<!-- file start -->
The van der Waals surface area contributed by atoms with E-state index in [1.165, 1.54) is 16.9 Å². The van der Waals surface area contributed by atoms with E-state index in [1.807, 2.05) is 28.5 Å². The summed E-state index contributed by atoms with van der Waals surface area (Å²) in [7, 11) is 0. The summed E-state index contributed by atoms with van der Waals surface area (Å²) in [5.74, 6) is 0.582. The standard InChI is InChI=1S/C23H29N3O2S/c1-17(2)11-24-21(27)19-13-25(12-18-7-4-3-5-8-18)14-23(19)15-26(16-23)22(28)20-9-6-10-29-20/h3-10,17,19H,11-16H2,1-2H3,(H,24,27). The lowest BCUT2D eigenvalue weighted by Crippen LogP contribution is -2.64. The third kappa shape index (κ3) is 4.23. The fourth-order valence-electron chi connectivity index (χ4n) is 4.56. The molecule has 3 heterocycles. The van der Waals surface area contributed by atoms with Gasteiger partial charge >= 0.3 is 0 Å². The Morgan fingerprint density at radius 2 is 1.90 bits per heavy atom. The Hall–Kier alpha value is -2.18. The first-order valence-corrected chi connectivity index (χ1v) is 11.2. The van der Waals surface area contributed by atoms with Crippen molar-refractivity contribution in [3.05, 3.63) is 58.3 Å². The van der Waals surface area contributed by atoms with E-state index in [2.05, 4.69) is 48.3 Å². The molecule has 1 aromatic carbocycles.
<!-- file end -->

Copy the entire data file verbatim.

The van der Waals surface area contributed by atoms with E-state index in [1.165, 1.54) is 16.9 Å². The van der Waals surface area contributed by atoms with E-state index in [1.807, 2.05) is 28.5 Å². The summed E-state index contributed by atoms with van der Waals surface area (Å²) in [7, 11) is 0. The summed E-state index contributed by atoms with van der Waals surface area (Å²) in [5.74, 6) is 0.582. The standard InChI is InChI=1S/C23H29N3O2S/c1-17(2)11-24-21(27)19-13-25(12-18-7-4-3-5-8-18)14-23(19)15-26(16-23)22(28)20-9-6-10-29-20/h3-10,17,19H,11-16H2,1-2H3,(H,24,27). The lowest BCUT2D eigenvalue weighted by Crippen LogP contribution is -2.64. The third kappa shape index (κ3) is 4.23. The fourth-order valence-electron chi connectivity index (χ4n) is 4.56. The molecule has 3 heterocycles. The van der Waals surface area contributed by atoms with Gasteiger partial charge >= 0.3 is 0 Å². The Morgan fingerprint density at radius 2 is 1.90 bits per heavy atom. The Hall–Kier alpha value is -2.18. The first-order valence-corrected chi connectivity index (χ1v) is 11.2. The van der Waals surface area contributed by atoms with Crippen molar-refractivity contribution in [3.05, 3.63) is 58.3 Å². The van der Waals surface area contributed by atoms with E-state index in [2.05, 4.69) is 48.3 Å². The molecule has 1 aromatic carbocycles.